How Ford’s Win Could Affect Provincial and/or Federal Politics

Scott has a great post dispelling the foolish notion that Rob Ford is harbinger of doom for Dalton McGuinty’s Liberals. He writes:

“Municipal politics are a far cry from provincial politics, and I contend one doesn’t have anything to do with the other. For example, does Nenshi’s election in Calgary as that city’s mayor last week herald a wave of progressivism about to sweep Alberta provincially or federally? Of course it doesn’t, and the same thing applies here; municipal politics – even a high profile mayor’s race in Ontario’s largest city – is irrelevant to the federal or provincial scene.”

I agree right up to the word “irrelevant.” What concerns me about Ford’s win is not that it indicates something about Toronto turning all conservative. But that there will now be an incipient conservative “machine” in Toronto ready for use by Tim Hudak’s provincial Tories and even possibly Harper if the latter calls an election any time soon. During the campaign Ford repeatedly stressed that he had supporters from all parties but what he clearly seems to have done is engage numerous people who have no political affiliation at all. In doing so, Ford has likely amassed a rolodex of people who were not interested in politics before but who have now had the thrill to be part of a winning campaign and could likely be energized again.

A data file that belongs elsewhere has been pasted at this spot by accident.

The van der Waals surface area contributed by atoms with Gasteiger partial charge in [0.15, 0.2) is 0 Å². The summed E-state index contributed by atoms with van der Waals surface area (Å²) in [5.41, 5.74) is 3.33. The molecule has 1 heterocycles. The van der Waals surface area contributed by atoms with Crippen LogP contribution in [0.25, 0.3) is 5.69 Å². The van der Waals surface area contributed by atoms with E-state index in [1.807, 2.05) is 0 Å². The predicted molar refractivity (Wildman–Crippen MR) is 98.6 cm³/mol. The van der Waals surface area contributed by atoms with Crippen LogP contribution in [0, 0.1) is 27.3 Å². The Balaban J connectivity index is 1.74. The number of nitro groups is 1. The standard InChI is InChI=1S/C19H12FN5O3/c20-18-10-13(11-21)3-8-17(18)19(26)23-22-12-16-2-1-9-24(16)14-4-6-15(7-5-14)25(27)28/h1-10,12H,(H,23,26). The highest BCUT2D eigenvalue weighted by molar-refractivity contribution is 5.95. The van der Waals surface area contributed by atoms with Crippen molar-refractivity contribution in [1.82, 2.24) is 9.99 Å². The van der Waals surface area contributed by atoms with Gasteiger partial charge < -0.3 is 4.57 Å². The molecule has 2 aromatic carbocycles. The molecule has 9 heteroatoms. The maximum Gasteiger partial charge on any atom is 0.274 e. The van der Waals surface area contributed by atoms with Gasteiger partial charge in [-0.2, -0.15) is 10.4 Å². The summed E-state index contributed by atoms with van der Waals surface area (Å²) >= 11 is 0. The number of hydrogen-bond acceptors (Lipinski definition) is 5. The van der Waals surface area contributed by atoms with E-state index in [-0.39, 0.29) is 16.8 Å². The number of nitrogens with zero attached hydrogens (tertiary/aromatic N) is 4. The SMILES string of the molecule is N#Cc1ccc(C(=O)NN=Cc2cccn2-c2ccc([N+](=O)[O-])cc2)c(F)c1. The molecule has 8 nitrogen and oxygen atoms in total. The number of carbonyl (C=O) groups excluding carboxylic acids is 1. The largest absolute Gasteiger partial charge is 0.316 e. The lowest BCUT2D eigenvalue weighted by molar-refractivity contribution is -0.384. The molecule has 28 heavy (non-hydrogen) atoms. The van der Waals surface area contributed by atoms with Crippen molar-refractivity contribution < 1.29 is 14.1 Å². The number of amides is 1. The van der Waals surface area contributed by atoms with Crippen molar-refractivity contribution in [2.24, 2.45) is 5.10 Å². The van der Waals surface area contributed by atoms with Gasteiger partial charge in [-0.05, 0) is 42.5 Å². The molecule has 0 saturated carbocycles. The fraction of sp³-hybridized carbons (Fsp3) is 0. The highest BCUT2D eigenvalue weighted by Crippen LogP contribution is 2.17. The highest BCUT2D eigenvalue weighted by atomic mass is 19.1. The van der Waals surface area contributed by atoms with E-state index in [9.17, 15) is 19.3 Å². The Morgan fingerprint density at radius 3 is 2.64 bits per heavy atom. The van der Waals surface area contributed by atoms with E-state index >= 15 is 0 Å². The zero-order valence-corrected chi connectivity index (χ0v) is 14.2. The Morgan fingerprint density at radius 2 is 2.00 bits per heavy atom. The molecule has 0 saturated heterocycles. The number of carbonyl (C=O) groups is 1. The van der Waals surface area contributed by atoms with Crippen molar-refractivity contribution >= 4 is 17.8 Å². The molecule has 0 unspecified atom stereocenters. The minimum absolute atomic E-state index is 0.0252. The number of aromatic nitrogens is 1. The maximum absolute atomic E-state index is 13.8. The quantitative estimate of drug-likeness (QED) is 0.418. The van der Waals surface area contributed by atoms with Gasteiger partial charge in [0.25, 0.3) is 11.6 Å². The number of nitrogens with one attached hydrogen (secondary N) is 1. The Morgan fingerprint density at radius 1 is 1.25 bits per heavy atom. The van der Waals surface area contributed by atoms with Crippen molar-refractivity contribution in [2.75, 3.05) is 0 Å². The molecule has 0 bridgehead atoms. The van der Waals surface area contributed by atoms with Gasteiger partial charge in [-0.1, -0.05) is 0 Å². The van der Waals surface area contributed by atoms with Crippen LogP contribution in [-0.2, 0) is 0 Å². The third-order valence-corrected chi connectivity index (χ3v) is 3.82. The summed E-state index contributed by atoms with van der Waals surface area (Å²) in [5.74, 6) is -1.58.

Folks, despite Ford’s claim of all-party support, that list of new donors, and new volunteers is not going to be shared with any party other than the Cons. If Toronto’s progressives are not prepared, they may be beaten on their own turf by a newly energized base of volunteers who were previously apolitical but have now been activated by an extreme right-winger.

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